- Sleep. Getting enough sleep is one of the easiest things we can all do to build resilience, but also to just be happier and healthier in general. When we are exhausted and burnt out, it depletes our ability to be resilient. We’re not going to be able to keep going during challenging times if we are sleep deprived. I had a client who was starting a new business and was thinking all the time — the kind of thinking that makes it hard to fall asleep. Checking off lists, jumping out of bed to check things, just non-stop. She was getting less and less sleep, and in turn she was getting more and more stressed. It was a terrible cycle that was starting to affect not only her productivity and focus, but also how she was interacting with her kids and husband. Once she started prioritizing sleep, it transformed her life. She was not only less stressed overall, but she found her motivation in her business in places she’d been stuck. She told me it was like everything had actually become easier. Sleep is an amazing resource!
- What went well. This is one of my FAVORITE practices to use with clients, especially if they are stuck in a stressful situation that they cannot change. Everyday write down three things that went well today and why they went well. It’s like a gratitude journal, but a little different. According to work by Dr. Seligman, one of the founders of Positive Psychology, this simple practice trains our brains to see more of the things that are going well, which eventually helps us to notice all of the bad stuff a little less. It’s a great tool for building resilience because while we will still notice the bad stuff, it will just impact us less.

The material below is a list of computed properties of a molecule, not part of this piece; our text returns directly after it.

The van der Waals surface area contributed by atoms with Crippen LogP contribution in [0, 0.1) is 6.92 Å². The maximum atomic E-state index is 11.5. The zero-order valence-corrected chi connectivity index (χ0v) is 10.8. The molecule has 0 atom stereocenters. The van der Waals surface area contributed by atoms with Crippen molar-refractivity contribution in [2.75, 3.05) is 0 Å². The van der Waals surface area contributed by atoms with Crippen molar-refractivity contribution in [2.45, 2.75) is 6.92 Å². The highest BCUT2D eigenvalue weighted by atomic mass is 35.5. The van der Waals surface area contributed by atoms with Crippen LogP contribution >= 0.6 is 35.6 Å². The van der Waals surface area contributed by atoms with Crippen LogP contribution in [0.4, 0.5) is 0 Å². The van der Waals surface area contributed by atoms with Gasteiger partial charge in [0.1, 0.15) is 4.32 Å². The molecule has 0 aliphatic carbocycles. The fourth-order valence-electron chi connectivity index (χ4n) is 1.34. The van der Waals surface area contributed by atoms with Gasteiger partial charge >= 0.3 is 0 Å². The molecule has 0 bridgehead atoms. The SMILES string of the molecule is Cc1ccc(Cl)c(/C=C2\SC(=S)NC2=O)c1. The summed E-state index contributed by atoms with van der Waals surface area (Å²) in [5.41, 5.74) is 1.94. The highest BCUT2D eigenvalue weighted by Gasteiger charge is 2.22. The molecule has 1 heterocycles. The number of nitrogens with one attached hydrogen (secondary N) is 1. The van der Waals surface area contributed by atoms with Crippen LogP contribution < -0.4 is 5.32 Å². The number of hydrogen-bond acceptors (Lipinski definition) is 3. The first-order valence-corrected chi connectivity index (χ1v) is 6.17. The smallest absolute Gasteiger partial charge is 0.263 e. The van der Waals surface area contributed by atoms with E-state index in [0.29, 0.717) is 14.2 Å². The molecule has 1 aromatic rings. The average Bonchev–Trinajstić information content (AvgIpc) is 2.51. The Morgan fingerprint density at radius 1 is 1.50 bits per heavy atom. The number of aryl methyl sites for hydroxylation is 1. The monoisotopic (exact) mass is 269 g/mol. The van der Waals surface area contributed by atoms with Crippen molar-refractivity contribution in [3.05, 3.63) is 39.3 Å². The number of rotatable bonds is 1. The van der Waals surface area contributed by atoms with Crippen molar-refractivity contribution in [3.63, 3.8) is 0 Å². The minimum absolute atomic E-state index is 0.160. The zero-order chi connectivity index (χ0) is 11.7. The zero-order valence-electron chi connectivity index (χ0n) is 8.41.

- I know I was only supposed to get 5, but this is a bonus one. LAUGH. Just laugh whenever you can. Cat videos have been scientifically proven to be good for you (no, really, there is research from Indiana University that says this). Laughter is a simple way to build resilience, but also it just feels good.
You are a person of great influence. If you could inspire a movement that would bring the most amount of good to the most amount of people, what would that be? You never know what your idea can trigger. 🙂
That stress is something we can do something about. Yes, humans will always be challenged and encounter stress, but I believe that if people knew how much power they had to manage it then it could change the world. I see it all the time with people who go through my programs, it transforms their entire lives. I’d love to see kids learning from an early age how to manage their stress and become more resilient. Then it could become a life-long skill.
We are blessed that some very prominent leaders read this column. Is there a person in the world, or in the US with whom you would love to have a private breakfast or lunch with, and why? He or she might just see this, especially if we tag them 🙂
I know he’s fictional, but I’d love to meet Ted Lasso. Just to talk over a pint. He knows a lot about resilience. He said, “You know what the happiest animal in the world is? It’s a goldfish. It’s got a 10 second memory. Be a goldfish.” Ok, so maybe I need to meet the writers of Ted Lasso because they are real humans who clearly know a lot about resilience because that entire show is about resilience.
How can our readers further follow your work online?
If you’re interested in stressing less, you can find more details on my website: https://www.ellen-leonard.com/
You can find me on LinkedIn here: https://www.linkedin.com/in/ellenleonard/
This was very inspiring. Thank you so much for joining us!